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After spending three weeks in Dhaka, one of the most densely populated cities in the world, I experienced two cities emerging or coexisting. One city has promoted sustainable modes of transport since its inception and the other that is pointing towards unsustainable modes of transport as the economy grows and more people access motorized vehicles.

Dhaka is an urban landscape of never-ending traffic jams and sounds. With nearly 15 million inhabitants it’s one of the fastest growing metropolis in the world. Every year Dhaka attracts thousands of people in search of a better job and life. As you move in Dhaka you experience a coalition of cars, buses, rickshaws, CNGs and pedestrians that try to move (or survive) in the cement jungle. The city never seems to stop. During day and night there are sounds from the roads and constructions sites.

Within this context two models of mobility are emerging to build (or destroy) the future of Dhaka. One model is built from the past and history that goes towards the promotion of sustainable modes of transport. This sustainable city aims to use the territorial richness of Dhaka to move. In a city surrounded by lakes and rivers one of the historical modes of transport has been the boats that move with the power of a paddle and through the rivers as highways.

© Juan Manuel Restrepo

© Juan Manuel Restrepo

© Juan Manuel Restrepo

© Juan Manuel Restrepo

© Juan Manuel Restrepo

The second historical and informal mode of transport comes from the wheels and pedals of the cycle rickshaws. Dhaka has over 600 thousand rickshaws that move thousands of passengers’ everyday. The rickshaws offer a sustainable, economical and safe (most of the times) mode of transport. They also enable connectivity between different modes of transport such as the train and buses.

© Juan Manuel Restrepo

© Juan Manuel Restrepo

Bike to school in rural area near Dhaka. © juan Manuel Restrepo

Bike to school in rural area near Dhaka. © juan Manuel Restrepo

© Juan Manuel Restrepo

© Juan Manuel Restrepo

However, these informal and sustainable modes of transport are in risk of disappearing. The government has started to limit the circulation of rickshaws in certain neighborhoods and has prioritized through highways and policy instruments spaces for motorized vehicles. The result… More traffic.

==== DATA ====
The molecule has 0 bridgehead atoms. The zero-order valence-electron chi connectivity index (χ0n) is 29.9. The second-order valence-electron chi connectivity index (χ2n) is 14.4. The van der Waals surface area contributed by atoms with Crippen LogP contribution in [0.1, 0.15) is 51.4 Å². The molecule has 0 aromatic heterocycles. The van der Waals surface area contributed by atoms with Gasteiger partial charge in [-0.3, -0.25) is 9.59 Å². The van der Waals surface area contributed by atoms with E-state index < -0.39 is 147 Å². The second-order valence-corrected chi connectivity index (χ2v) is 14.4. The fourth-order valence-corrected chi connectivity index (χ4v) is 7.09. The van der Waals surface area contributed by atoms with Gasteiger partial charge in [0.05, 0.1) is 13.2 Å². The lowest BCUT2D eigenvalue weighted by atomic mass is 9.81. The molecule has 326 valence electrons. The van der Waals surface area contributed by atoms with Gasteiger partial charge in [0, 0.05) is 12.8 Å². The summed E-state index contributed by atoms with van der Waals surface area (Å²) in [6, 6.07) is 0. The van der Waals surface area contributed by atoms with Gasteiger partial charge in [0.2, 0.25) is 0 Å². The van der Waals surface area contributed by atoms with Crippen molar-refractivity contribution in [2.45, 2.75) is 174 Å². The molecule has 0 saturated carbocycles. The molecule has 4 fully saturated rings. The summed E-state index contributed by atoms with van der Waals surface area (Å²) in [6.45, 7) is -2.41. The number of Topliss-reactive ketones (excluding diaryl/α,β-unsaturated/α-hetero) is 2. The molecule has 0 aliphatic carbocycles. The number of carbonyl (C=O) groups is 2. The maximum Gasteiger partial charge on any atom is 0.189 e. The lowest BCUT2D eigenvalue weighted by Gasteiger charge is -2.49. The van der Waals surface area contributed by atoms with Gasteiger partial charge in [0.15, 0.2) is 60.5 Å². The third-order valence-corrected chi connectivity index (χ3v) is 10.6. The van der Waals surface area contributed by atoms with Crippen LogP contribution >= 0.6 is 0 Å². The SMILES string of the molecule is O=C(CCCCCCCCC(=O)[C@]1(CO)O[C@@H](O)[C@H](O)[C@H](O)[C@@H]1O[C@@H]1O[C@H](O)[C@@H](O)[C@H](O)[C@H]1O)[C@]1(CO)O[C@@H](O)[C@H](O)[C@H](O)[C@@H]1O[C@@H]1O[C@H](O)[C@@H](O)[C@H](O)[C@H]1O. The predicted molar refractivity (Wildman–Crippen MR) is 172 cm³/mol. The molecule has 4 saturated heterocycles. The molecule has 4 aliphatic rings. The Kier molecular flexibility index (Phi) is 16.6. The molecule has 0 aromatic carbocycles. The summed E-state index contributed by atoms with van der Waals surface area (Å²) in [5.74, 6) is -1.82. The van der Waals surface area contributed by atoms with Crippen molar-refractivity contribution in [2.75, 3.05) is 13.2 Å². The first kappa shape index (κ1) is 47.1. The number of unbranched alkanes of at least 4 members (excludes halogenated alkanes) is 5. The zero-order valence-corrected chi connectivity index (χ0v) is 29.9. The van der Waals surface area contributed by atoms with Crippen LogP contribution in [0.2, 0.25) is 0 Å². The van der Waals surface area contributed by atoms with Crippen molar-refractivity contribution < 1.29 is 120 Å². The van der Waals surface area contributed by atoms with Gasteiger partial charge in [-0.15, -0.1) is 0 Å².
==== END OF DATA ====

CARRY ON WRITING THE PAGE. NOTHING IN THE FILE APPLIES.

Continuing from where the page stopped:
IMG_5829

© Juan Manuel Restrepo

In the past years the number of vehicles in Dhaka has increased 10% every year. This has resulted in an increase of 5-6% of the carbon emissions in the city. Today Bangladesh is ranked 4th as the most polluted country in the world. Just a short 4 km commute can take more than 2 hours. A recent study shows that the congestion in Dhaka can represent over 18,1 Billion USD every year.

© Juan Manuel Restrepo

© Juan Manuel Restrepo

Facing continuous growth of traffic and congestion there has been a debate and dialogue in the government about the construction of a BRT line that will connect the north and the south of Dhaka. This project has been supported by international organizations such as AFD and the World Bank.

However, not all parts of the government are convinced by this solution. There are parts of the government that advocate to construct more highways for motorized vehicles. At the end the same government is building elevated expressways in several parts of the city and planning to build a BRT. For the moment the car-city is winning the mobility decisions.

Dhaka Elevated Expressway

BRT

Potencial BRT Space in Dhaka © Juan Manuel Restrepo

As these two cities emerge within the same territory there is fear and hope for Dhaka. If the government and citizens decide to empower the non-motorized modes of transport that already exist and enable spaces for efficient public transport such as the BRT the future could be more green, healthy and sustainable.

If the government (as in many cases in developing cities) decides to build more roads and highways then Dhaka will encounter more traffic, contamination and pollution in the next decades. Taking the wrong decision today will have a high social, environmental and urban cost in the future. I hope Dhaka makes the right decision that enables a sustainable city for all and not a city for traffic and highways.

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